Rutting facts you don’t want to hear

Research proves that timing of the rut has more to do with photoperiod, the length of daylight each day, than weather patterns, moon phases, or other environmental factors.

Have you ever heard this statement around deer camp in October: “We need to get some cold weather to get the rut going?”

Of course you have. You might have even been the one who said it.

If you did, you were wrong.

According to Mark Buxton of Southeastern Wildlife Habitat Services of Alabama, a company that provides deer management services across the southeast, the rut for whitetail deer is not triggered by weather or temperature but by photoperiod.

Photoperiod is the amount of daylight that strikes a deer’s eye in a 24-hour period.

“The timing of the rut will occur at different times in different areas,” said Buxton. “In places like Alabama and Mississippi the rut may not occur until late January or even February while in North and South Carolina the rut occurs in October and November, but it rarely varies much year to year in the same area because the photoperiod remains pretty consistent.”

Unfortunately for deer hunters, when the rut does kick in during a period of warm weather, most of the rutting activity, and that means does running and being chased by bucks, occurs at night when the temperatures are most comfortable for them.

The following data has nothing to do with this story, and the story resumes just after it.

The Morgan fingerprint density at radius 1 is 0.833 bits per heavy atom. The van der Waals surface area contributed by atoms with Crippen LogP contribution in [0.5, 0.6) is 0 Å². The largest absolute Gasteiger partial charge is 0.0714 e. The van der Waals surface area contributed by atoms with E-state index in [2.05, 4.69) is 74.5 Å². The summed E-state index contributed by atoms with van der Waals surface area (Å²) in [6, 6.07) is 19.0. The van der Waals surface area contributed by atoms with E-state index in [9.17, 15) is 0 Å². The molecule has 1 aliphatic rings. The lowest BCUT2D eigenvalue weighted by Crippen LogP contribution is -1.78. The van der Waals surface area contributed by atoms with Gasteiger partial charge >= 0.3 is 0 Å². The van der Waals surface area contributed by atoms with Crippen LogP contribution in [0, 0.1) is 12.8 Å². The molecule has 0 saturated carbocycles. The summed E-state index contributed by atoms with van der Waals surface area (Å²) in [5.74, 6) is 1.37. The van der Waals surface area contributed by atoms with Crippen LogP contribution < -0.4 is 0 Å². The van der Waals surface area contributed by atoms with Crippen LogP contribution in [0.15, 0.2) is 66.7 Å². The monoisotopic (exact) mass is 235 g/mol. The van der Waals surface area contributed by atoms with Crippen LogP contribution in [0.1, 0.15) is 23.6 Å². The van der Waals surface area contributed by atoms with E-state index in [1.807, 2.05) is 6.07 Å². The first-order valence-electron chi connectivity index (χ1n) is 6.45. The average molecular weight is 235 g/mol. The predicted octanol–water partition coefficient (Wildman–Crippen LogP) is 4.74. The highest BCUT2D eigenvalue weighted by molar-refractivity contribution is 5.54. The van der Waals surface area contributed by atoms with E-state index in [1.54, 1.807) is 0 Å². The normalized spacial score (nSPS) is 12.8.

“Temperature will restrict deer movement during daylight hours. By the fall, deer have shed their summer coats and put on their winter coats,” said Buxton. “Just like you and me, they aren’t in much mood to be active while it’s hot and they’re wearing long johns, so all the activity occurs after dark when the temperature is cooler than during the day.”

If the does are not moving, the bucks will not be moving either. It’s an unfortunate cycle that many hunters blame on the moon phase or even hunting pressure when you see more deer standing on the side of the road on your way home than you did when sitting in the deer stand.

Buxton added that a well-defined rut has much to do with a well-balanced deer herd, and hunters who have never hunted a properly managed property during the rut really can’t comprehend what hunting the rut looks like.

“When your herd is out of balance, and by that I mean your buck-to-doe ratio and the herd age structure, you get a trickle rut,” said Buxton. “All does should go into heat within the same seven- to 10-day period. When your herd is well synchronized, you’ll have bucks chasing does all through the day and all over the property. That’s when you understand what the rut is really all about.”

About Phillip Gentry 404 Articles
Phillip Gentry is a freelance outdoor writer and photographer who says that if it swims, walks, hops, flies or crawls he’s usually not too far behind.

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